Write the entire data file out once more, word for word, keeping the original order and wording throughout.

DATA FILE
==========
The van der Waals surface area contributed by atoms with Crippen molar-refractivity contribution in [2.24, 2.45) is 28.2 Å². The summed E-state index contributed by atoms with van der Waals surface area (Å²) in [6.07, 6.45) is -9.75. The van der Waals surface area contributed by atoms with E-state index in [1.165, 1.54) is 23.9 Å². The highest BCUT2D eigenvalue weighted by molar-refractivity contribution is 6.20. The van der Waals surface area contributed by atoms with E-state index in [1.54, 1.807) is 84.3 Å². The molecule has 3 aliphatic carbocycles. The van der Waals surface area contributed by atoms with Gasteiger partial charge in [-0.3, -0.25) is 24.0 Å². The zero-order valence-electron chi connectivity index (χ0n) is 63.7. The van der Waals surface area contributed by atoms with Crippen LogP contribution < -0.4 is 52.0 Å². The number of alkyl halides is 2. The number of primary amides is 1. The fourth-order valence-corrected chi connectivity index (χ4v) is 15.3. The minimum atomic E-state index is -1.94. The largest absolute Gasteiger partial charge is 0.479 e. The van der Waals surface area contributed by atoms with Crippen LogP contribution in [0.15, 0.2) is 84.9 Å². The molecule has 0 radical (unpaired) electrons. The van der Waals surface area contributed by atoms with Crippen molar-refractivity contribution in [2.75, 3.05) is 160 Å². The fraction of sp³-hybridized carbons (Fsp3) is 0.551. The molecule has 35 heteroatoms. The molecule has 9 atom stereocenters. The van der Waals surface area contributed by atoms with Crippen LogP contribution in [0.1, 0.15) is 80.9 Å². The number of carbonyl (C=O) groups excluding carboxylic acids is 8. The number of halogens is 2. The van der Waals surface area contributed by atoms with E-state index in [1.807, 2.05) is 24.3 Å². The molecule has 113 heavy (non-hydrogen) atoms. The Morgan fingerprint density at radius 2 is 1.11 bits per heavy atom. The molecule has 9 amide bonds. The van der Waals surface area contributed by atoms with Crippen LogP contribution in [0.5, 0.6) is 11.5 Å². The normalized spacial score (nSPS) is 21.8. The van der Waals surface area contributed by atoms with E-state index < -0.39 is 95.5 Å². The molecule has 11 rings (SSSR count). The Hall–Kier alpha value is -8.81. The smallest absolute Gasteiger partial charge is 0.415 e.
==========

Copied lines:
The van der Waals surface area contributed by atoms with Crippen molar-refractivity contribution in [2.24, 2.45) is 28.2 Å². The summed E-state index contributed by atoms with van der Waals surface area (Å²) in [6.07, 6.45) is -9.75. The van der Waals surface area contributed by atoms with E-state index in [1.165, 1.54) is 23.9 Å². The highest BCUT2D eigenvalue weighted by molar-refractivity contribution is 6.20. The van der Waals surface area contributed by atoms with E-state index in [1.54, 1.807) is 84.3 Å². The molecule has 3 aliphatic carbocycles. The van der Waals surface area contributed by atoms with Gasteiger partial charge in [-0.3, -0.25) is 24.0 Å². The zero-order valence-electron chi connectivity index (χ0n) is 63.7. The van der Waals surface area contributed by atoms with Crippen LogP contribution < -0.4 is 52.0 Å². The number of alkyl halides is 2. The number of primary amides is 1. The fourth-order valence-corrected chi connectivity index (χ4v) is 15.3. The minimum atomic E-state index is -1.94. The largest absolute Gasteiger partial charge is 0.479 e. The van der Waals surface area contributed by atoms with Crippen LogP contribution in [0.15, 0.2) is 84.9 Å². The molecule has 0 radical (unpaired) electrons. The van der Waals surface area contributed by atoms with Crippen molar-refractivity contribution in [2.75, 3.05) is 160 Å². The fraction of sp³-hybridized carbons (Fsp3) is 0.551. The molecule has 35 heteroatoms. The molecule has 9 atom stereocenters. The van der Waals surface area contributed by atoms with Crippen LogP contribution in [0.1, 0.15) is 80.9 Å². The number of carbonyl (C=O) groups excluding carboxylic acids is 8. The number of halogens is 2. The van der Waals surface area contributed by atoms with E-state index in [1.807, 2.05) is 24.3 Å². The molecule has 113 heavy (non-hydrogen) atoms. The Morgan fingerprint density at radius 2 is 1.11 bits per heavy atom. The molecule has 9 amide bonds. The van der Waals surface area contributed by atoms with Crippen LogP contribution in [0.5, 0.6) is 11.5 Å². The normalized spacial score (nSPS) is 21.8. The van der Waals surface area contributed by atoms with E-state index < -0.39 is 95.5 Å². The molecule has 11 rings (SSSR count). The Hall–Kier alpha value is -8.81. The smallest absolute Gasteiger partial charge is 0.415 e.